Watchmaking Is A Culture Unto Itself. And the FHH Is On A Mission To Show The World Why It Matters.


Limei Hoang | June 01, 2023

Aurélie Streit and Pascal Ravessoud, Vice Presidents of the Fondation de la Haute HorlogerieCredit: Courtesy.

Ahead of showcasing its latest exhibition in Geneva, Aurélie Streit and Pascal Ravessoud, Vice Presidents of the Fondation de la Haute Horlogerie sat down with Luxury Society to share their vision on the future of watchmaking, why they set up a cultural arm and how they plan to ensure that the world of watches remains front and centre of conversation.

If there were ever the right time to set up a specific arm dedicated to the artistic and cultural relevance of watches, it would be now. Luckily for the world of watchmaking, the mission of Watches and Culture, which has been established by the Fondation de la Haute Horlogerie (FHH), is just that.

Interest in luxury watches is at an all-time high right now. In April, the Federation of the Swiss Watch Industry reported yet another increase in growth for watch exports, a rise of 6.8 percent compared to the same period a year earlier, reaching a total value of 2.1 billion Swiss francs. For the whole of 2022, Swiss watch exports rose by 11.4 percent to 24.8 billion Swiss francs, exceeding their 2021 performance.

In March, in what is now the largest gathering of the watch industry, Watches and Wonders (formerly under the umbrella of the FHH, but recently breaking away to form its own foundation) recorded approximately 43,000 unique visitors at its seven-day event in Geneva, nearly double the number seen in 2022.

And everyone, from the watchmakers to the auction houses, certified pre-owned sellers to social media community members, has something to share; whether it’s their passion for a particular timepiece or the intricacies involved in the manufacturing process, watchmaking is a culture unto itself.

Which is why two years ago, the FHH restructured the organisation around its three pillars of activity: Watches and Culture, The Forum and The Academy, all to promote the culture of watchmaking. Each serves a different function, geared toward the various types of audiences interested in watches.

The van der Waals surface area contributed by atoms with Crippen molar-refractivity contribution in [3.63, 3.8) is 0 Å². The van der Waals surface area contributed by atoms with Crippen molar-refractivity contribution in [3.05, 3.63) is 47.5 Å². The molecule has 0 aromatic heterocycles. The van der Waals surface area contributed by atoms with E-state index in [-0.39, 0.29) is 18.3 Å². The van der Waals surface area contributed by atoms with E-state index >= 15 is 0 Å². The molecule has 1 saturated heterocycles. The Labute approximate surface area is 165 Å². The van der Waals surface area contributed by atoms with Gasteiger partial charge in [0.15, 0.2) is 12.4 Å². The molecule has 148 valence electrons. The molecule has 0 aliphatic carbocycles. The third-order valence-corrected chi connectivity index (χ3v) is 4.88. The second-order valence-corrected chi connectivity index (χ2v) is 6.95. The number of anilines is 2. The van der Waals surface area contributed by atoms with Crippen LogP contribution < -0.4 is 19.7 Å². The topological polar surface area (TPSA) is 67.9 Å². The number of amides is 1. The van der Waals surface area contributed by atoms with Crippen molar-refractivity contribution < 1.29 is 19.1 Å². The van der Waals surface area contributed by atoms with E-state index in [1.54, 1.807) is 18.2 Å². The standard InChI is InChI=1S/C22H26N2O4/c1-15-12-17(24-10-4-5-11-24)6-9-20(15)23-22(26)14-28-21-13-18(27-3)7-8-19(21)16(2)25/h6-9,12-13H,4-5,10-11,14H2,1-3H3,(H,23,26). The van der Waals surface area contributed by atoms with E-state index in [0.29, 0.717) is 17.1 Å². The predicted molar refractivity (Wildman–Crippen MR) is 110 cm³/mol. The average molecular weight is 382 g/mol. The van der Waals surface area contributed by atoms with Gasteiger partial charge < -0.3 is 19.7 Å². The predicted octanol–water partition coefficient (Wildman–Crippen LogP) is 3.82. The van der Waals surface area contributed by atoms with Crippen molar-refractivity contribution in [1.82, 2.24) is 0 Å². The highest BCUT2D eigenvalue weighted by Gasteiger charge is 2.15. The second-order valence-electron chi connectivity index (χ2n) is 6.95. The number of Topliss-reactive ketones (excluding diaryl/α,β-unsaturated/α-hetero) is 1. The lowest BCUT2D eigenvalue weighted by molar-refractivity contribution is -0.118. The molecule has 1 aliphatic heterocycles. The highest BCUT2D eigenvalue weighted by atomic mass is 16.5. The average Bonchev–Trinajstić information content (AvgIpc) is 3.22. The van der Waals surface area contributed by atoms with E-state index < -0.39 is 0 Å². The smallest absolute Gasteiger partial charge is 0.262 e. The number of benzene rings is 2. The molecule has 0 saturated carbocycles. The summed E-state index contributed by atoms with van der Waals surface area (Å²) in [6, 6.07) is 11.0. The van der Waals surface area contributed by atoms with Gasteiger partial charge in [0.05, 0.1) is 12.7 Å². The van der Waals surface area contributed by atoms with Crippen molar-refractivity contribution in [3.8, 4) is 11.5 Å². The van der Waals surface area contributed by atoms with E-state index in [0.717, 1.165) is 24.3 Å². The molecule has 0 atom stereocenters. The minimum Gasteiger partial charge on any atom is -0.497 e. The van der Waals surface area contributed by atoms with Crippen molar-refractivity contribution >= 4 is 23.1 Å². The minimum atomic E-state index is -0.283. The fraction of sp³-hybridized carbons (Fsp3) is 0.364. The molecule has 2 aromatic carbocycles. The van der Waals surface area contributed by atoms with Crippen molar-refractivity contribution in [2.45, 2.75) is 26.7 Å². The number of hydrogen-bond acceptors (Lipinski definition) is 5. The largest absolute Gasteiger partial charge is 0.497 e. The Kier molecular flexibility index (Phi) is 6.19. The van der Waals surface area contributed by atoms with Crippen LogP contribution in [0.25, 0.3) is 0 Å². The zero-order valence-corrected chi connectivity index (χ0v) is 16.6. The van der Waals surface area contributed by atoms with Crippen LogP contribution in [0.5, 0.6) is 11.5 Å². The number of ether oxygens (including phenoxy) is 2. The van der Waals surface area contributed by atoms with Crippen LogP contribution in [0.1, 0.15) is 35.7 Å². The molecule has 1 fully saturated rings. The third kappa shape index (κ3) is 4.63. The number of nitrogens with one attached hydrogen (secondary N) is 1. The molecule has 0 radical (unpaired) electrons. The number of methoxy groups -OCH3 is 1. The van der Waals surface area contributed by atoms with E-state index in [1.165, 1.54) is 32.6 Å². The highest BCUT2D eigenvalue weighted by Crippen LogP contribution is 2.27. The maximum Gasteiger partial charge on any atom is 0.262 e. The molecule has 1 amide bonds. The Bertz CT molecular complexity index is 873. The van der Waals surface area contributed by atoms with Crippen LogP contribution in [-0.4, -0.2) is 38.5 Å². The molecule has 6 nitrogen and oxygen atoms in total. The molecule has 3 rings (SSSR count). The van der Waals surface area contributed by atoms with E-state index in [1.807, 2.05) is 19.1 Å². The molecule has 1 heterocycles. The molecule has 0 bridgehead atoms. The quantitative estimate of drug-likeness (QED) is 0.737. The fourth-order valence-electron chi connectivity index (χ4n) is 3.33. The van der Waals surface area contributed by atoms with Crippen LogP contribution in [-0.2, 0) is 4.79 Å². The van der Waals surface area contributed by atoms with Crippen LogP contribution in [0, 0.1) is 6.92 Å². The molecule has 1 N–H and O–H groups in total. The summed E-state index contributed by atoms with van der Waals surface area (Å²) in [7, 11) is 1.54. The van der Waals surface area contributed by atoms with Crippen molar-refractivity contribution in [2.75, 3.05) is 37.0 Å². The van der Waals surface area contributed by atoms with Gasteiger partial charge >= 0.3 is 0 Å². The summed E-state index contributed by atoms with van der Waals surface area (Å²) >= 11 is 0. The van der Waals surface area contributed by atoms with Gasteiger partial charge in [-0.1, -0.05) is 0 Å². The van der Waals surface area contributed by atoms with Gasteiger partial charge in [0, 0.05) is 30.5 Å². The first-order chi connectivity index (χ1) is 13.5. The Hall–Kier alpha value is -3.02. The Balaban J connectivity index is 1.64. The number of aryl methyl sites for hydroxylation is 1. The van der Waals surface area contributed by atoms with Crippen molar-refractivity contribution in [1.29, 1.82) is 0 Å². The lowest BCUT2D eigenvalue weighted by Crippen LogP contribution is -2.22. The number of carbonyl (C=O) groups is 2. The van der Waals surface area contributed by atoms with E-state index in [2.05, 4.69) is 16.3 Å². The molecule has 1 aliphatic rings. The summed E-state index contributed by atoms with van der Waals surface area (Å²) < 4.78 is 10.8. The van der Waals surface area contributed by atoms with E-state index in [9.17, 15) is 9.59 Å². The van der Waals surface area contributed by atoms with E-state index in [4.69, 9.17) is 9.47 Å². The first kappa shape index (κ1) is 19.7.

“It's kind of a refocus,” said Pascal Ravessoud, Vice President of FHH, who along with fellow Vice President Aurélie Streit, has helped oversee the changes within the organisation. “It's a great opportunity to state what we are here for and to communicate about who we are and what we're doing, which is basically promoting the watch as an object of art and culture to the widest possible audience.”

“We are going back to our roots, which is really about, promoting fine watchmaking culture in a non-profit and neutral way,” he said, noting how in the past, the lines between FHH (the organisation) and Watches and Wonders, formerly its most well-known pillar of activity, had been blurred.

“The purpose of formally adding the Watches & Culture within the FHH’s framework is really to reach new audiences,” said Aurélie Streit, Vice President of FHH. “Because it's important for us to explain to the general public what we have been doing since the beginning of FHH nearly 20 years ago. To talk about watches as works of art, to speak about watchmaking as a culture and to share how we are supporting it.”

Watches and Culture's photography exhibition by Swiss photographer Karine Bauzin.Credit: Courtesy.

As part of its ongoing programme to open up the world of watchmaking to new audiences, this year Watches and Culture will showcase a photography exhibition by Swiss photographer Karine Bauzin called “What Time Is It?”, which previewed at Watches and Wonders Geneva earlier this year in March, and is now at show at its headquarters in the heart of Geneva from June 1 until mid-September.

Exploring the common theme of how people respond when being asked to tell the time around the world, Bauzin reveals through a selection of around 80 images, the universal, yet unique gesture that transcends cultural, economic or religious differences, the raising of the wrist to look at their watch.

Exhibitions like these are just one part of how Watches and Culture want to communicate its activities. There is also its online presence: namely its dedicated website, which will officially relaunch in an updated configuration later this year, LinkedIn and Instagram accounts, which it treats as a first stepping stone for people who are interested in watches but don’t know where to start.